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Northern Virginia lawyer files suit to get Gingrich on Virginia ballot
Question of the Day
A Northern Virginia lawyer and Republican activist filed a lawsuit in state court on Thursday in an attempt to get former House Speaker Newt Gingrich on the state’s March 6 presidential primary ballot.
Jonathon A. Moseley’s suit, filed in Richmond City Circuit Court, is the latest drama surrounding the Republican primary ballot in the state. Thursday morning, a federal judge set a Jan. 13 hearing date for Texas Gov. Rick Perry’s bid to get on the ballot after the Republican candidate filed an emergency order on Wednesday.
Neither Mr. Gingrich nor Mr. Perry gathered the 10,000 valid ballot signatures necessary to qualify, leaving former Massachusetts Gov. Mitt Romney and Texas Rep. Ron Paul as the only two candidates on the ballot.
The lawsuit alleges that Mr. Gingrich submitted over 11,000 signatures to fully satisfy the requirement, but “a great many” of them were improperly counted as invalid. At a stop in Iowa Wednesday, Mr. Gingrich said a worker the campaign hired to collect signatures committed fraud, leaving him short of the necessary 10,000 to qualify for the ballot.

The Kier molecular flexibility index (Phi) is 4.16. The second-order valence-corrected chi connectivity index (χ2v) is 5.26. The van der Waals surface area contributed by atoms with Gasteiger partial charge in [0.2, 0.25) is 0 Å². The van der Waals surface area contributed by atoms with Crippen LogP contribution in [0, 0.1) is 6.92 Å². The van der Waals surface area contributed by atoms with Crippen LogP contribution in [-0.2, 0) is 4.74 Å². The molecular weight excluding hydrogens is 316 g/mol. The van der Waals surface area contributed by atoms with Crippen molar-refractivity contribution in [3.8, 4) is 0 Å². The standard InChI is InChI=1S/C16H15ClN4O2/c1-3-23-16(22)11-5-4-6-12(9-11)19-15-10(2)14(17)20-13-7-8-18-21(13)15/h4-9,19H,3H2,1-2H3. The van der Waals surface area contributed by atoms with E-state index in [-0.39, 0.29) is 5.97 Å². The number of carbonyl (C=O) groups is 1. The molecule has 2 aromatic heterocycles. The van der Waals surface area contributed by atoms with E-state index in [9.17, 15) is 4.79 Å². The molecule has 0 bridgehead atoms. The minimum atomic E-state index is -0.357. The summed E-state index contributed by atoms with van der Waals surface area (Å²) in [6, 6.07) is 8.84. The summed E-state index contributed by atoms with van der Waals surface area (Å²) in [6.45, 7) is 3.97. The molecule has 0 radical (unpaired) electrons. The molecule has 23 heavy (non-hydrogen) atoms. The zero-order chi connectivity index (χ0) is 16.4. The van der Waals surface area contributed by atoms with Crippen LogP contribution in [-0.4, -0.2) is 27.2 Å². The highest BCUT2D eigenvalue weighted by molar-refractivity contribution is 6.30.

Mr. Moseley said that he signed ballot petitions for both Mr. Gingrich and Mr. Perry and the form does not leave much room to write in one’s address, leading him to suspect that many addresses were crammed in and rendered illegible. The suit alleges that the majority of the petition signatures for Mr. Gingrich were disqualified “on the basis of a missing or illegible or incomplete address being provided with the signature.”
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About the Author
David Sherfinski covers politics for The Washington Times. He can be reached at email@example.com.
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